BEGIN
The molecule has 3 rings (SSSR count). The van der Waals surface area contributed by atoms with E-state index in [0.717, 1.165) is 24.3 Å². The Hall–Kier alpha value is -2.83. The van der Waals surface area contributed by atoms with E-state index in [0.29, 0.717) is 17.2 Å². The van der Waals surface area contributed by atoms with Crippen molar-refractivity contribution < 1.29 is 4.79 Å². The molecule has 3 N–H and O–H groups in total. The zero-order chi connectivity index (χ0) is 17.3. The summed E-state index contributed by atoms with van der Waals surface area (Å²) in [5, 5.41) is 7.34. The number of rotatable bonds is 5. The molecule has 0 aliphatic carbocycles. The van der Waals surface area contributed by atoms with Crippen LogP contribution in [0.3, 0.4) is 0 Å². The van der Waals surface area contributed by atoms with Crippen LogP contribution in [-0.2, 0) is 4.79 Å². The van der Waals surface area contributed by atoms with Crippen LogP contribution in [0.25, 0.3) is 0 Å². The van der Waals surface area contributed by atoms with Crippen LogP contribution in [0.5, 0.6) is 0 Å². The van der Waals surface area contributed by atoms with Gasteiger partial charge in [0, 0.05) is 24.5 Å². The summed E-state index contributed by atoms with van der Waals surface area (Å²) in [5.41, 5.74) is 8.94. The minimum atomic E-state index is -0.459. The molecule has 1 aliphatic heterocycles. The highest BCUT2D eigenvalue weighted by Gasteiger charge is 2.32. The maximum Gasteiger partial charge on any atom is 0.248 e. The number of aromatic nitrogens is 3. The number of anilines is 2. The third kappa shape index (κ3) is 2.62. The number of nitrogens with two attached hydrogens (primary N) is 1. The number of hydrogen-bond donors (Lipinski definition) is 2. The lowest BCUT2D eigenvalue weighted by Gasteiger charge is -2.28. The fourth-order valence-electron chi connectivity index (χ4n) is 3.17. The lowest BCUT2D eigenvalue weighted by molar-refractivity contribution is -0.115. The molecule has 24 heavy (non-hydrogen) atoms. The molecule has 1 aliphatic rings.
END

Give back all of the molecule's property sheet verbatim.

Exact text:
The molecule has 3 rings (SSSR count). The van der Waals surface area contributed by atoms with E-state index in [0.717, 1.165) is 24.3 Å². The Hall–Kier alpha value is -2.83. The van der Waals surface area contributed by atoms with E-state index in [0.29, 0.717) is 17.2 Å². The van der Waals surface area contributed by atoms with Crippen molar-refractivity contribution < 1.29 is 4.79 Å². The molecule has 3 N–H and O–H groups in total. The zero-order chi connectivity index (χ0) is 17.3. The summed E-state index contributed by atoms with van der Waals surface area (Å²) in [5, 5.41) is 7.34. The number of rotatable bonds is 5. The molecule has 0 aliphatic carbocycles. The van der Waals surface area contributed by atoms with Crippen LogP contribution in [0.3, 0.4) is 0 Å². The van der Waals surface area contributed by atoms with Crippen LogP contribution in [-0.2, 0) is 4.79 Å². The van der Waals surface area contributed by atoms with Crippen LogP contribution in [0.25, 0.3) is 0 Å². The van der Waals surface area contributed by atoms with Crippen LogP contribution in [0.5, 0.6) is 0 Å². The van der Waals surface area contributed by atoms with Gasteiger partial charge in [0, 0.05) is 24.5 Å². The summed E-state index contributed by atoms with van der Waals surface area (Å²) in [5.41, 5.74) is 8.94. The minimum atomic E-state index is -0.459. The molecule has 1 aliphatic heterocycles. The highest BCUT2D eigenvalue weighted by Gasteiger charge is 2.32. The maximum Gasteiger partial charge on any atom is 0.248 e. The number of aromatic nitrogens is 3. The number of anilines is 2. The third kappa shape index (κ3) is 2.62. The number of nitrogens with two attached hydrogens (primary N) is 1. The number of hydrogen-bond donors (Lipinski definition) is 2. The lowest BCUT2D eigenvalue weighted by Gasteiger charge is -2.28. The fourth-order valence-electron chi connectivity index (χ4n) is 3.17. The lowest BCUT2D eigenvalue weighted by molar-refractivity contribution is -0.115. The molecule has 24 heavy (non-hydrogen) atoms. The molecule has 1 aliphatic rings.